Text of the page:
But their most prominent and important one is this: Collins is a champion of compromise. She works well with Democrats. She's great at crafting bipartisan solutions.
We're likely to hear this argument--call it the "Collins plays nice" thesis--ad nauseam between now and election day. And to be fair, it does have some truth to it.
Of course, one wonders where the junior senator's bipartisan spirit was when she parted ways with Sen. Snowe to vote for the unaffordable 2003 Bush tax cuts, ramrodded through Congress with the aid of Vice President Dick Cheney's tie-breaking vote.
And to be sure, there's a big difference between shepherding meaningful, big-ticket legislation through Congress and backing token measures designed to massage problems rather than solve them--Collins' drop-in-the-bucket plan to narrowly trim Iraq spending comes to mind.
Still, the core idea--that the junior senator gets along with Democrats and has little trouble working with them--seems to be basically true.
But here's where things break down: The notion that working well with others, across party lines, should count as some sort of re-election credential is ridiculous. It's beyond silly.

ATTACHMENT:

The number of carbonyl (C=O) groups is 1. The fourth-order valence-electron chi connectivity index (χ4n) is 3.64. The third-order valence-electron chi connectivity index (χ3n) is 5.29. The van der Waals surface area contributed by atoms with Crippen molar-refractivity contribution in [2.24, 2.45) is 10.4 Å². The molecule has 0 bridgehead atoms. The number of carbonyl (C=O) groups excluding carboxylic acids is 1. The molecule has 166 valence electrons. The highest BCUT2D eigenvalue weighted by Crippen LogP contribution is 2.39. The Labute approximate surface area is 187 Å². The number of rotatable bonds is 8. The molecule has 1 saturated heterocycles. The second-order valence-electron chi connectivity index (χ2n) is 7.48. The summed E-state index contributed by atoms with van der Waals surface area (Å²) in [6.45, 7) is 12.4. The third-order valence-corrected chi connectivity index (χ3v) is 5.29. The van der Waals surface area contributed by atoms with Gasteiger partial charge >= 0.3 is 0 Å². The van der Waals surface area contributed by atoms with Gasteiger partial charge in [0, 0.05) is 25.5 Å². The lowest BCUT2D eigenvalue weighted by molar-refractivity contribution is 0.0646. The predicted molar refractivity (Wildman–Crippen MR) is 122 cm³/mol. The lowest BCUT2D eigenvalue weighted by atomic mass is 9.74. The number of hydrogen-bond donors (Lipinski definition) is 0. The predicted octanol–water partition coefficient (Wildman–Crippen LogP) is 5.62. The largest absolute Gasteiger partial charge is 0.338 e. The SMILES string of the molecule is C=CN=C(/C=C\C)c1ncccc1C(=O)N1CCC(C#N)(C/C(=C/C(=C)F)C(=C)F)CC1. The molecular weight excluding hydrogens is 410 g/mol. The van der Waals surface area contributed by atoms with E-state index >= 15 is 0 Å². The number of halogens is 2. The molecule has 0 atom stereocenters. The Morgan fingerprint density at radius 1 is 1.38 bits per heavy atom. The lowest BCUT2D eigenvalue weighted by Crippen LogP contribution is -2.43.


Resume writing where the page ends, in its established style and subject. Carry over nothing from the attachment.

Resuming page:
Because being able to compromise is a basic job requirement in the Senate. As long as the filibuster exists, it's the only way things get done.
Sen. John McCain (R-AZ) has worked extensively with Democrats. And Sen. Barack Obama (D-IL) has done the same with Republicans. The same is true of polar opposites Sen. Tom Coburn (R-OK) and Sen. Edward Kennedy (D-MA).
That doesn't make them moderates or centrists. And it's not an important selling point for their re-election. Instead, it speaks to each senator's recognition that he was sent to Washington, D.C. with a job to do. And that he'll almost always need bipartisan support to do it.
So let's get real: The idea that Sen. Collins is unique--or uniquely-adept--at crossing the aisle to get things done is nonsense.
She's not better at it. She just talks about it more than anyone else.